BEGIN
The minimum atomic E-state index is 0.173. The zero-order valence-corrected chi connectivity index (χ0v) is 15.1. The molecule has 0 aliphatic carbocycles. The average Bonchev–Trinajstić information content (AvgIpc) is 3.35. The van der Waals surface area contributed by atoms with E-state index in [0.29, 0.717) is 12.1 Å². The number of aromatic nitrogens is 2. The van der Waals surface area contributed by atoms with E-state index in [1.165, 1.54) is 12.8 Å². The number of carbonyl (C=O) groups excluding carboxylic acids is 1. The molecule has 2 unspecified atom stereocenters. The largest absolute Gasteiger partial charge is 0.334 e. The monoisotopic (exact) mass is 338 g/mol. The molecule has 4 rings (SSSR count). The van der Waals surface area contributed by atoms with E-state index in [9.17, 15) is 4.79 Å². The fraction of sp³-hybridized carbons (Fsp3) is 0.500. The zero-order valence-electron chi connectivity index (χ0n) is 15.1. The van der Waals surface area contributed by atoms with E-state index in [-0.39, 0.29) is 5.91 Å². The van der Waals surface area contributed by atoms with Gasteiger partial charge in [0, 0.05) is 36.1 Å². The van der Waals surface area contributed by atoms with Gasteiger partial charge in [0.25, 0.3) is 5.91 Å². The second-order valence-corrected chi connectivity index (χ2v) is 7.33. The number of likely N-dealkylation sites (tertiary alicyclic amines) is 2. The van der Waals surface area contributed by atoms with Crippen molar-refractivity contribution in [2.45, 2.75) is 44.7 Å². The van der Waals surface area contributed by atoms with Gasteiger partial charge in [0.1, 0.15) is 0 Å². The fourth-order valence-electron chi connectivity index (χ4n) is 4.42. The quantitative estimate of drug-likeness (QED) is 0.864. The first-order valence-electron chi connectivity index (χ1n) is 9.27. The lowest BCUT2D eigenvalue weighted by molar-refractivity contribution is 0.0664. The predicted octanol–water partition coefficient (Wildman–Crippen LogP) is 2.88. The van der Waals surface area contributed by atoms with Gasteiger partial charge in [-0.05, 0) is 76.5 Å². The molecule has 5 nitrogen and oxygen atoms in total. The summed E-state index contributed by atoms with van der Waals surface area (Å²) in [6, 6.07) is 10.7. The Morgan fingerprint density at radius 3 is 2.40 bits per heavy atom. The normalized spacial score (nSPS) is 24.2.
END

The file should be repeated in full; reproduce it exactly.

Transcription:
The minimum atomic E-state index is 0.173. The zero-order valence-corrected chi connectivity index (χ0v) is 15.1. The molecule has 0 aliphatic carbocycles. The average Bonchev–Trinajstić information content (AvgIpc) is 3.35. The van der Waals surface area contributed by atoms with E-state index in [0.29, 0.717) is 12.1 Å². The number of aromatic nitrogens is 2. The van der Waals surface area contributed by atoms with E-state index in [1.165, 1.54) is 12.8 Å². The number of carbonyl (C=O) groups excluding carboxylic acids is 1. The molecule has 2 unspecified atom stereocenters. The largest absolute Gasteiger partial charge is 0.334 e. The monoisotopic (exact) mass is 338 g/mol. The molecule has 4 rings (SSSR count). The van der Waals surface area contributed by atoms with E-state index in [9.17, 15) is 4.79 Å². The fraction of sp³-hybridized carbons (Fsp3) is 0.500. The zero-order valence-electron chi connectivity index (χ0n) is 15.1. The van der Waals surface area contributed by atoms with E-state index in [-0.39, 0.29) is 5.91 Å². The van der Waals surface area contributed by atoms with Gasteiger partial charge in [0, 0.05) is 36.1 Å². The van der Waals surface area contributed by atoms with Gasteiger partial charge in [0.25, 0.3) is 5.91 Å². The second-order valence-corrected chi connectivity index (χ2v) is 7.33. The number of likely N-dealkylation sites (tertiary alicyclic amines) is 2. The van der Waals surface area contributed by atoms with Crippen molar-refractivity contribution in [2.45, 2.75) is 44.7 Å². The van der Waals surface area contributed by atoms with Gasteiger partial charge in [0.1, 0.15) is 0 Å². The fourth-order valence-electron chi connectivity index (χ4n) is 4.42. The quantitative estimate of drug-likeness (QED) is 0.864. The first-order valence-electron chi connectivity index (χ1n) is 9.27. The lowest BCUT2D eigenvalue weighted by molar-refractivity contribution is 0.0664. The predicted octanol–water partition coefficient (Wildman–Crippen LogP) is 2.88. The van der Waals surface area contributed by atoms with Gasteiger partial charge in [-0.05, 0) is 76.5 Å². The molecule has 5 nitrogen and oxygen atoms in total. The summed E-state index contributed by atoms with van der Waals surface area (Å²) in [6, 6.07) is 10.7. The Morgan fingerprint density at radius 3 is 2.40 bits per heavy atom. The normalized spacial score (nSPS) is 24.2.